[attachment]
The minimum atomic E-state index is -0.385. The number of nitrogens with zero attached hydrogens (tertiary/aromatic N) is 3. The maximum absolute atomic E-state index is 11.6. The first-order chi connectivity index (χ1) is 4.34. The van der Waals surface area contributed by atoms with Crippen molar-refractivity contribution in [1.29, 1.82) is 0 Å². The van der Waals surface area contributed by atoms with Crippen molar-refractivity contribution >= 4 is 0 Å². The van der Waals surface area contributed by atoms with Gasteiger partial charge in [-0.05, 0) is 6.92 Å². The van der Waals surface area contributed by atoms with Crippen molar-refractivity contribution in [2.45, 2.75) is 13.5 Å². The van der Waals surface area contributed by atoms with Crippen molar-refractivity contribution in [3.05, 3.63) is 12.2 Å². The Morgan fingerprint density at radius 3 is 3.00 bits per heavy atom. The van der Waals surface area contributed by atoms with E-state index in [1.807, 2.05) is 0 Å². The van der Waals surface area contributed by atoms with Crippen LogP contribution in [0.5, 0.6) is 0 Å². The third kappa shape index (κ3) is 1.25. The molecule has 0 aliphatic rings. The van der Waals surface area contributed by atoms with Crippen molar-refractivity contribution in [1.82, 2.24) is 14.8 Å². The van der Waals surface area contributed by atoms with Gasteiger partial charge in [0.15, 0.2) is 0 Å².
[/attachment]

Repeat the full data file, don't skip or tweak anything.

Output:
The minimum atomic E-state index is -0.385. The number of nitrogens with zero attached hydrogens (tertiary/aromatic N) is 3. The maximum absolute atomic E-state index is 11.6. The first-order chi connectivity index (χ1) is 4.34. The van der Waals surface area contributed by atoms with Crippen molar-refractivity contribution in [1.29, 1.82) is 0 Å². The van der Waals surface area contributed by atoms with Crippen molar-refractivity contribution >= 4 is 0 Å². The van der Waals surface area contributed by atoms with Gasteiger partial charge in [-0.05, 0) is 6.92 Å². The van der Waals surface area contributed by atoms with Crippen molar-refractivity contribution in [2.45, 2.75) is 13.5 Å². The van der Waals surface area contributed by atoms with Crippen molar-refractivity contribution in [3.05, 3.63) is 12.2 Å². The Morgan fingerprint density at radius 3 is 3.00 bits per heavy atom. The van der Waals surface area contributed by atoms with E-state index in [1.807, 2.05) is 0 Å². The van der Waals surface area contributed by atoms with Crippen LogP contribution in [0.5, 0.6) is 0 Å². The third kappa shape index (κ3) is 1.25. The molecule has 0 aliphatic rings. The van der Waals surface area contributed by atoms with Crippen molar-refractivity contribution in [1.82, 2.24) is 14.8 Å². The van der Waals surface area contributed by atoms with Gasteiger partial charge in [0.15, 0.2) is 0 Å².